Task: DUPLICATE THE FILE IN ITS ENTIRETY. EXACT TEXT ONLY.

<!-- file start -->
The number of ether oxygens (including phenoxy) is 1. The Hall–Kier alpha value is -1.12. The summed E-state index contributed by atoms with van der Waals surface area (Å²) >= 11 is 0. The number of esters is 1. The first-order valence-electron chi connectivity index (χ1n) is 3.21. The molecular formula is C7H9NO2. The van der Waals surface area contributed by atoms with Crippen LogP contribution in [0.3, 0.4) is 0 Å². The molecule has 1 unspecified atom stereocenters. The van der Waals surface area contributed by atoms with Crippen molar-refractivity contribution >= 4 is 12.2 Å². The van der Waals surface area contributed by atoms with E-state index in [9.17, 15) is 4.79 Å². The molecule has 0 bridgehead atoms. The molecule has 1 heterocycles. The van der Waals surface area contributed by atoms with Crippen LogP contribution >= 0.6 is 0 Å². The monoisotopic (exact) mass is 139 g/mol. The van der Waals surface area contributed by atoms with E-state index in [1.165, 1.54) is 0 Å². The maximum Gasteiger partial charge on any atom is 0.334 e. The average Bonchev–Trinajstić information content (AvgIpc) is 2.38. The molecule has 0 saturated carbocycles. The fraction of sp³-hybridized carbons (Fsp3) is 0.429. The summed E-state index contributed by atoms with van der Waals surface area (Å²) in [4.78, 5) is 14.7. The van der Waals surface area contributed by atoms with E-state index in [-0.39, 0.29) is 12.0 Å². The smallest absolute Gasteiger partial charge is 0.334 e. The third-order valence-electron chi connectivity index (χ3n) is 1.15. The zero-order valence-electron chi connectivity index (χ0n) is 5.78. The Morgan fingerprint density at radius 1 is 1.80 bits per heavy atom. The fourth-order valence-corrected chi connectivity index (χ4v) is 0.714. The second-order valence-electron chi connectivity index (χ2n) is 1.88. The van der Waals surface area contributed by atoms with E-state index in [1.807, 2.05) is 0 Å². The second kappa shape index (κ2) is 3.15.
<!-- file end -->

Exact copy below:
The number of ether oxygens (including phenoxy) is 1. The Hall–Kier alpha value is -1.12. The summed E-state index contributed by atoms with van der Waals surface area (Å²) >= 11 is 0. The number of esters is 1. The first-order valence-electron chi connectivity index (χ1n) is 3.21. The molecular formula is C7H9NO2. The van der Waals surface area contributed by atoms with Crippen LogP contribution in [0.3, 0.4) is 0 Å². The molecule has 1 unspecified atom stereocenters. The van der Waals surface area contributed by atoms with Crippen molar-refractivity contribution >= 4 is 12.2 Å². The van der Waals surface area contributed by atoms with E-state index in [9.17, 15) is 4.79 Å². The molecule has 0 bridgehead atoms. The molecule has 1 heterocycles. The van der Waals surface area contributed by atoms with Crippen LogP contribution >= 0.6 is 0 Å². The monoisotopic (exact) mass is 139 g/mol. The van der Waals surface area contributed by atoms with E-state index in [1.165, 1.54) is 0 Å². The maximum Gasteiger partial charge on any atom is 0.334 e. The average Bonchev–Trinajstić information content (AvgIpc) is 2.38. The molecule has 0 saturated carbocycles. The fraction of sp³-hybridized carbons (Fsp3) is 0.429. The summed E-state index contributed by atoms with van der Waals surface area (Å²) in [4.78, 5) is 14.7. The van der Waals surface area contributed by atoms with E-state index in [-0.39, 0.29) is 12.0 Å². The smallest absolute Gasteiger partial charge is 0.334 e. The third-order valence-electron chi connectivity index (χ3n) is 1.15. The zero-order valence-electron chi connectivity index (χ0n) is 5.78. The Morgan fingerprint density at radius 1 is 1.80 bits per heavy atom. The fourth-order valence-corrected chi connectivity index (χ4v) is 0.714. The second-order valence-electron chi connectivity index (χ2n) is 1.88. The van der Waals surface area contributed by atoms with E-state index in [1.807, 2.05) is 0 Å². The second kappa shape index (κ2) is 3.15.